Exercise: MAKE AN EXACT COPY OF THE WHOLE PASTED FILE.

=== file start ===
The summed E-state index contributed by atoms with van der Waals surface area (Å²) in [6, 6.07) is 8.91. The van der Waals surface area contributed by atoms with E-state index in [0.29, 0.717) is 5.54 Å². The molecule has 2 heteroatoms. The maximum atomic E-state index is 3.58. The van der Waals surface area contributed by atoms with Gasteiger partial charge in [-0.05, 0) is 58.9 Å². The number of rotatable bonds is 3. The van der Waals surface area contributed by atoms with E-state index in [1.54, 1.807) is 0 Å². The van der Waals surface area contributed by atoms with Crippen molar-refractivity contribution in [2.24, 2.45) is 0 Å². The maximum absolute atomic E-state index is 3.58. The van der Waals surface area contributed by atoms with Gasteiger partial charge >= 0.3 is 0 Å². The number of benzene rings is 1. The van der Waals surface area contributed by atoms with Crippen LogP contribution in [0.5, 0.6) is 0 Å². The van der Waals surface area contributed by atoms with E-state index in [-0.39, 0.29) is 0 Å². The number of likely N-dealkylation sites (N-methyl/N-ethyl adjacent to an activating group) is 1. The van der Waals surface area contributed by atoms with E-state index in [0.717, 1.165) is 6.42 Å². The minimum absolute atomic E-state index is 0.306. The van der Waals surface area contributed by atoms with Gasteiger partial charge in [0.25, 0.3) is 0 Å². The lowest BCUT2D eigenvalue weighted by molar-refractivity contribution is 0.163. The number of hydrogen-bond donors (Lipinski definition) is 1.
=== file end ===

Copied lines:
The summed E-state index contributed by atoms with van der Waals surface area (Å²) in [6, 6.07) is 8.91. The van der Waals surface area contributed by atoms with E-state index in [0.29, 0.717) is 5.54 Å². The molecule has 2 heteroatoms. The maximum atomic E-state index is 3.58. The van der Waals surface area contributed by atoms with Gasteiger partial charge in [-0.05, 0) is 58.9 Å². The number of rotatable bonds is 3. The van der Waals surface area contributed by atoms with E-state index in [1.54, 1.807) is 0 Å². The van der Waals surface area contributed by atoms with Crippen molar-refractivity contribution in [2.24, 2.45) is 0 Å². The maximum absolute atomic E-state index is 3.58. The van der Waals surface area contributed by atoms with Gasteiger partial charge >= 0.3 is 0 Å². The number of benzene rings is 1. The van der Waals surface area contributed by atoms with Crippen LogP contribution in [0.5, 0.6) is 0 Å². The van der Waals surface area contributed by atoms with E-state index in [-0.39, 0.29) is 0 Å². The number of likely N-dealkylation sites (N-methyl/N-ethyl adjacent to an activating group) is 1. The van der Waals surface area contributed by atoms with E-state index in [0.717, 1.165) is 6.42 Å². The minimum absolute atomic E-state index is 0.306. The van der Waals surface area contributed by atoms with Gasteiger partial charge in [0.25, 0.3) is 0 Å². The lowest BCUT2D eigenvalue weighted by molar-refractivity contribution is 0.163. The number of hydrogen-bond donors (Lipinski definition) is 1.